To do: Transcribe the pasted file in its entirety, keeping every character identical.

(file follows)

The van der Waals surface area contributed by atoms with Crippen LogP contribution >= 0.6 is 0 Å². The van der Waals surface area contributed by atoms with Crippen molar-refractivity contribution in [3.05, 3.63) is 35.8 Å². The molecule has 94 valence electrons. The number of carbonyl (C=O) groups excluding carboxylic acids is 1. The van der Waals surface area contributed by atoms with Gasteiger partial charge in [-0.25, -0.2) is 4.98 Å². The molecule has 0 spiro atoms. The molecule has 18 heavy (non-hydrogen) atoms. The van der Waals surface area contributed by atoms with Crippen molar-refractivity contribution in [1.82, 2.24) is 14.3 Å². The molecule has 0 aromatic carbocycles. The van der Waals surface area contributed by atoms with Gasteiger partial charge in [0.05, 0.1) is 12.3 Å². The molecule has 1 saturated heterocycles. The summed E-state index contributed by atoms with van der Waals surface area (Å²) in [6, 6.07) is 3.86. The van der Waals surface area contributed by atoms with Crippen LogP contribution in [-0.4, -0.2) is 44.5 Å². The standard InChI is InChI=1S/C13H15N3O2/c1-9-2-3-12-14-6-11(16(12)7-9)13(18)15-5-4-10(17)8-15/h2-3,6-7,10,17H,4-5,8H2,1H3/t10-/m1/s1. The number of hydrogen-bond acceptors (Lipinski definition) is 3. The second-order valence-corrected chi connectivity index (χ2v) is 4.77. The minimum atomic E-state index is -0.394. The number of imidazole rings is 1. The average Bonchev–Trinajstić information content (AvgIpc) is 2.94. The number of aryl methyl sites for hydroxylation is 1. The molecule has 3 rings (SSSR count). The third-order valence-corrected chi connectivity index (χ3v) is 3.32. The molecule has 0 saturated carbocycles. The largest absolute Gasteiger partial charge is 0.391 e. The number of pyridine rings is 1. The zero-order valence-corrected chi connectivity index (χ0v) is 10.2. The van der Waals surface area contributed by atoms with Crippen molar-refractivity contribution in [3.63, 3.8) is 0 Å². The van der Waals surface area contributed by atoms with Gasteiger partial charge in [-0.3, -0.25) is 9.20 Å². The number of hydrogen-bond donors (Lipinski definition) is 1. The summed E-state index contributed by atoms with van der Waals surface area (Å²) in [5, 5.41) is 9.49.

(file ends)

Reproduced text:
The van der Waals surface area contributed by atoms with Crippen LogP contribution >= 0.6 is 0 Å². The van der Waals surface area contributed by atoms with Crippen molar-refractivity contribution in [3.05, 3.63) is 35.8 Å². The molecule has 94 valence electrons. The number of carbonyl (C=O) groups excluding carboxylic acids is 1. The van der Waals surface area contributed by atoms with Gasteiger partial charge in [-0.25, -0.2) is 4.98 Å². The molecule has 0 spiro atoms. The molecule has 18 heavy (non-hydrogen) atoms. The van der Waals surface area contributed by atoms with Crippen molar-refractivity contribution in [1.82, 2.24) is 14.3 Å². The molecule has 0 aromatic carbocycles. The van der Waals surface area contributed by atoms with Gasteiger partial charge in [0.05, 0.1) is 12.3 Å². The molecule has 1 saturated heterocycles. The summed E-state index contributed by atoms with van der Waals surface area (Å²) in [6, 6.07) is 3.86. The van der Waals surface area contributed by atoms with Crippen LogP contribution in [-0.4, -0.2) is 44.5 Å². The standard InChI is InChI=1S/C13H15N3O2/c1-9-2-3-12-14-6-11(16(12)7-9)13(18)15-5-4-10(17)8-15/h2-3,6-7,10,17H,4-5,8H2,1H3/t10-/m1/s1. The number of hydrogen-bond acceptors (Lipinski definition) is 3. The second-order valence-corrected chi connectivity index (χ2v) is 4.77. The minimum atomic E-state index is -0.394. The number of imidazole rings is 1. The average Bonchev–Trinajstić information content (AvgIpc) is 2.94. The number of aryl methyl sites for hydroxylation is 1. The molecule has 3 rings (SSSR count). The third-order valence-corrected chi connectivity index (χ3v) is 3.32. The molecule has 0 saturated carbocycles. The largest absolute Gasteiger partial charge is 0.391 e. The number of pyridine rings is 1. The zero-order valence-corrected chi connectivity index (χ0v) is 10.2. The van der Waals surface area contributed by atoms with Crippen molar-refractivity contribution in [3.63, 3.8) is 0 Å². The van der Waals surface area contributed by atoms with Gasteiger partial charge in [-0.3, -0.25) is 9.20 Å². The number of hydrogen-bond donors (Lipinski definition) is 1. The summed E-state index contributed by atoms with van der Waals surface area (Å²) in [5, 5.41) is 9.49.